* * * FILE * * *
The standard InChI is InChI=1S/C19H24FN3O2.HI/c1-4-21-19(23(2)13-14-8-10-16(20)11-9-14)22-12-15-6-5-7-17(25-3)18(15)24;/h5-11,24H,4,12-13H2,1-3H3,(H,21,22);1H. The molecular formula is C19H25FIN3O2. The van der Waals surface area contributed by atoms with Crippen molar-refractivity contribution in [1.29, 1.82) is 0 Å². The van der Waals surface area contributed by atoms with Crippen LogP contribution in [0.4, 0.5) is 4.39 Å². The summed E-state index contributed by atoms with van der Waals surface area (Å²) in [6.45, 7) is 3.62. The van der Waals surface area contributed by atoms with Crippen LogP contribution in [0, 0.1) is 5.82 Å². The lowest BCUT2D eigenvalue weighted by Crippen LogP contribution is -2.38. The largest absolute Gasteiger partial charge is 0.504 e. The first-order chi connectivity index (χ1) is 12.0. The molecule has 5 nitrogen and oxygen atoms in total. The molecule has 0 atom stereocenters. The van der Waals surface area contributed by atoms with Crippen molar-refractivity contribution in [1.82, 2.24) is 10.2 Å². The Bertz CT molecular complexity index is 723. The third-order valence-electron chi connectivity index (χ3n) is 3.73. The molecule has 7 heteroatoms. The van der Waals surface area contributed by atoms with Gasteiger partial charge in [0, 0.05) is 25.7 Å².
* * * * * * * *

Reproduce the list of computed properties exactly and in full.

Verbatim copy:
The standard InChI is InChI=1S/C19H24FN3O2.HI/c1-4-21-19(23(2)13-14-8-10-16(20)11-9-14)22-12-15-6-5-7-17(25-3)18(15)24;/h5-11,24H,4,12-13H2,1-3H3,(H,21,22);1H. The molecular formula is C19H25FIN3O2. The van der Waals surface area contributed by atoms with Crippen molar-refractivity contribution in [1.29, 1.82) is 0 Å². The van der Waals surface area contributed by atoms with Crippen LogP contribution in [0.4, 0.5) is 4.39 Å². The summed E-state index contributed by atoms with van der Waals surface area (Å²) in [6.45, 7) is 3.62. The van der Waals surface area contributed by atoms with Crippen LogP contribution in [0, 0.1) is 5.82 Å². The lowest BCUT2D eigenvalue weighted by Crippen LogP contribution is -2.38. The largest absolute Gasteiger partial charge is 0.504 e. The first-order chi connectivity index (χ1) is 12.0. The molecule has 5 nitrogen and oxygen atoms in total. The molecule has 0 atom stereocenters. The van der Waals surface area contributed by atoms with Crippen molar-refractivity contribution in [1.82, 2.24) is 10.2 Å². The Bertz CT molecular complexity index is 723. The third-order valence-electron chi connectivity index (χ3n) is 3.73. The molecule has 7 heteroatoms. The van der Waals surface area contributed by atoms with Gasteiger partial charge in [0, 0.05) is 25.7 Å².